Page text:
UN food agency faces $750 million shortfall as it bids to feed world's hungry

18 April 2008

The recent drastic rise in food prices means the United Nations World Food Programme (WFP) now needs more than $750 million to meet its commitment to feed the world's 73 million hungry people this year.

In late February, WFP announced that it required an additional $500 million, on top of its original appeal for this year of $2.9 billion, to carry out its efforts, but surging food prices have led WFP to revise that figure upwards to $756 million.

The cost of rice in Thailand, for example, swelled from $460 per ton on 3 March to $780 five weeks later.

WFP warned that prices could rice even higher. “We are not looking at a picture anymore, we are watching a movie,” the agency's Christiane Berthiaume told reporters in Geneva today. To date, $900 million has been received towards WFP's original appeal.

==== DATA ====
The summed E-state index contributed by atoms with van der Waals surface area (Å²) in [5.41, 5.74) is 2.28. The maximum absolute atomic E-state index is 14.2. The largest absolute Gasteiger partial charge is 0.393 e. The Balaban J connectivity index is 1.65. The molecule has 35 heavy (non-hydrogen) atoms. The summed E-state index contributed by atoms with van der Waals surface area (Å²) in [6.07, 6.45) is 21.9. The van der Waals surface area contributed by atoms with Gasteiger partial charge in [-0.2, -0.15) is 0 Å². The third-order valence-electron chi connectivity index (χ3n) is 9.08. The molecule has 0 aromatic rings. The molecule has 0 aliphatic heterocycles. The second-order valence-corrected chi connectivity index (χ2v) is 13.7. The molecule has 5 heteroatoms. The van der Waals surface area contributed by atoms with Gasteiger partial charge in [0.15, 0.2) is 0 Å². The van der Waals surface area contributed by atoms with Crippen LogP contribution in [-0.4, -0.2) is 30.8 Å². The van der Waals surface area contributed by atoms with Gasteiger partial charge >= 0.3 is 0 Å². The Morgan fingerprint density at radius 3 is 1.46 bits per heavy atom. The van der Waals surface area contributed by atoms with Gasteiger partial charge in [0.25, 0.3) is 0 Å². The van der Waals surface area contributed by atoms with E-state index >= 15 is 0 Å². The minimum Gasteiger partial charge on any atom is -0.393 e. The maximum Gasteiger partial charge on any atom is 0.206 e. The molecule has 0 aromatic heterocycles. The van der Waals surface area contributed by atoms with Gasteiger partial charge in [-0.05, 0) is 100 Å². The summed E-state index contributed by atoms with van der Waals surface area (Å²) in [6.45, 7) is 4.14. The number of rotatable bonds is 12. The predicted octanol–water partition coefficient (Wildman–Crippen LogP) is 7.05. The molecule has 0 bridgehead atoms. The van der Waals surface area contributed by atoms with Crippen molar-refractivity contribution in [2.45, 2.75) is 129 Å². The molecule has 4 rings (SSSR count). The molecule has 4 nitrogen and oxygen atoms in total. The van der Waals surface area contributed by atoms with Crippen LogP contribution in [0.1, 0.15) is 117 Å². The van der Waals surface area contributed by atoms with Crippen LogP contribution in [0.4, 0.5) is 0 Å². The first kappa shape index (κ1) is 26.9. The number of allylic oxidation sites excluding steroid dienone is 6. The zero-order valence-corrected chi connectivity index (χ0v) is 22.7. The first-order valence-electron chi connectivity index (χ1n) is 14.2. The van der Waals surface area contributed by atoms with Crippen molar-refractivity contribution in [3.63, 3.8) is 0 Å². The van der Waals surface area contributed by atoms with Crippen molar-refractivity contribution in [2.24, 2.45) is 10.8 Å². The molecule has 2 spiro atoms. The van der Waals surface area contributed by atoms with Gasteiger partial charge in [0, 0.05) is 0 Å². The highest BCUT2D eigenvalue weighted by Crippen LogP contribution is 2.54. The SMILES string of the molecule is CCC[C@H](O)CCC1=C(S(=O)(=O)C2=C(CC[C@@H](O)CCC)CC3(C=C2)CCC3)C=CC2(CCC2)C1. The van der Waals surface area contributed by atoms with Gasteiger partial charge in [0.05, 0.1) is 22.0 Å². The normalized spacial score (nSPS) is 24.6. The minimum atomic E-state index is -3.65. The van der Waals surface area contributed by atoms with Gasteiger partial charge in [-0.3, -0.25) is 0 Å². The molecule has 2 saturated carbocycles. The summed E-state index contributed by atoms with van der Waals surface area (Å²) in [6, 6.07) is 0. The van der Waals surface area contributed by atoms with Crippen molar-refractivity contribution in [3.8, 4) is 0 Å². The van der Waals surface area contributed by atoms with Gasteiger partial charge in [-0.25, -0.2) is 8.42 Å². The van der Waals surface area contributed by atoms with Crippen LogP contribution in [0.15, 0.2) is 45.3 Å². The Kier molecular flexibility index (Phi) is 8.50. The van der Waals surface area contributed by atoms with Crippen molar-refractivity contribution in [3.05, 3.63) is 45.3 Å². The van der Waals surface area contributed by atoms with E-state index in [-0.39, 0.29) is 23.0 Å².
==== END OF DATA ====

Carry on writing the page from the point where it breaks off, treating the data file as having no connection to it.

In a related development, Brazilian President Luiz Inácio Lula da Silva has accepted an invitation from Jacques Diouf, Director-General of the UN Food and Agriculture Organization (FAO), to attend a summit on the topic of food security in Rome.

He confirmed his attendance today at the start of the 30th FAO Regional Conference for Latin America and the Caribbean, noting that the UN agency has a crucial role to play in tackling the issue.

The three-day event, which will start on 3 June at FAO Headquarters, “must take place in a rational manner, without being clouded by emotions or left or right-wing ideologies,” the President said. “We need scientific foundations so that people can discuss solutions to the crisis to offer to the world in years ahead.”

Dr. Diouf said the upcoming summit will be a “golden opportunity to adopt policies, strategies and programmes that will enable us to face the major challenges currently confronting us which, aside from the price surges, include the question of agricultural production, especially in poor countries.”


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